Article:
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BOU maintains CBR at 9.5%

BOU maintains CBR at 9.5%

Deputy Governor Michael Atingi-Ego reads the Monetory policy statement for December 2023(Courtesy photo)

In a move reflecting its commitment to economic stability, the Bank of Uganda (BoU) has opted to keep its central bank rate unchanged at 9.5% for the third consecutive time. The decision was announced on December 6 by the Monetary Policy Committee (MPC), signaling a strategic effort to monitor inflation and uphold the overall health of the economy.

This decision follows a series of adjustments that saw the interest rates rise from 6.5% in April 2022 to 10% in October of the same year, aimed at stimulating economic activities. The current stance implies that lending rates for loans and mortgages will remain above 20% per annum.

BoU, in a statement, asserted that the existing monetary policy is well-positioned to contribute to maintaining inflation around its medium-term target. The policy aims to support economic stability, fostering savings, investment, economic growth, competitiveness, and socioeconomic transformation.

The latest quarterly GDP estimates by the Uganda Bureau of Statistics (UBoS) suggest robust economic growth, with a quarter-on-quarter real GDP growth of 5.2% in the second quarter of 2023, a significant acceleration from 0.4% in the first quarter. This growth is attributed to a strong recovery in the services and industry sectors.

Deputy Governor Michael Atingi-Ego noted that economic growth is expected to remain strong in the coming months, driven by continued recovery in services and industry sectors. Projections indicate growth at around 6% in the Financial Year 2023/24 and a range of 6% to 7% in the medium term. However, uncertainties such as slower global growth, supply chain disruptions, and fiscal policy challenges pose risks to this outlook.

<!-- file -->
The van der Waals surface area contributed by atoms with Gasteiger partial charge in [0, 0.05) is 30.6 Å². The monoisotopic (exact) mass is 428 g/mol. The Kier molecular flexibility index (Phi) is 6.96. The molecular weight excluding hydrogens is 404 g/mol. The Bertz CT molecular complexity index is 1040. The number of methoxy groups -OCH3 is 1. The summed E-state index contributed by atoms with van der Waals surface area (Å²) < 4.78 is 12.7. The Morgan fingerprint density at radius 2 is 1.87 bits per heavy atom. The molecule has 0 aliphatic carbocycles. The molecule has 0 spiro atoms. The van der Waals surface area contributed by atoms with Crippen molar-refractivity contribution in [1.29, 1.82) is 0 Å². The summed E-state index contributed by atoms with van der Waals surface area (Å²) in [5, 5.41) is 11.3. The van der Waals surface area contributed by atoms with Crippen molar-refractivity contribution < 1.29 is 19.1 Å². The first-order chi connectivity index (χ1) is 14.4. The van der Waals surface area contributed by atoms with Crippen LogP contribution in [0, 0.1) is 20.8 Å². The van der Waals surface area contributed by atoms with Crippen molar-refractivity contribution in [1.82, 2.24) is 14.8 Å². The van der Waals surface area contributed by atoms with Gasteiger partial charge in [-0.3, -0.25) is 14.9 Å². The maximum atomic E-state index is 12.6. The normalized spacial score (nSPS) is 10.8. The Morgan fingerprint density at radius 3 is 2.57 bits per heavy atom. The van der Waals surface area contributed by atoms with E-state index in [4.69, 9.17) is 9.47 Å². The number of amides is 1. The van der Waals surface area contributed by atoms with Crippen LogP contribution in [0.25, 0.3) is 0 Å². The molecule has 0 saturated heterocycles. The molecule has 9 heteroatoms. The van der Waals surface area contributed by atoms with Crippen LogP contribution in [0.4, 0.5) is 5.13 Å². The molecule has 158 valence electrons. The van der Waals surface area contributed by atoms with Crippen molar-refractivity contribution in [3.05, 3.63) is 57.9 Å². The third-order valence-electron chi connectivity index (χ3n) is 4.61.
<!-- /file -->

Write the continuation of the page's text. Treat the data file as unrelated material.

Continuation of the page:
Since the last MPC meeting in October, inflation has shown a gradual decline amid a surge in fuel prices. Annual headline and core inflation dropped to 2.7% and 2.4% in September 2023 from 3.5% and 3.3% in August 2023. Yet, uncertainties linger about whether inflation will continue its downward trend to the central bank’s projected range of 3% to 4% in the fourth quarter of 2024 and within the 4% to 5% range in 2025.

The latest statistics reveal a decline in food prices in November 2023, attributed to a bumper harvest of vegetables and other crops. However, Atingi-Ego cautioned that projections are subject to risks, including global inflation fluctuations and geopolitical conflicts affecting energy supply and fuel prices.

In summary, while Uganda’s economy demonstrates resilience and positive growth, the BoU maintains a vigilant stance, considering both upside and downside risks in the short and medium term.

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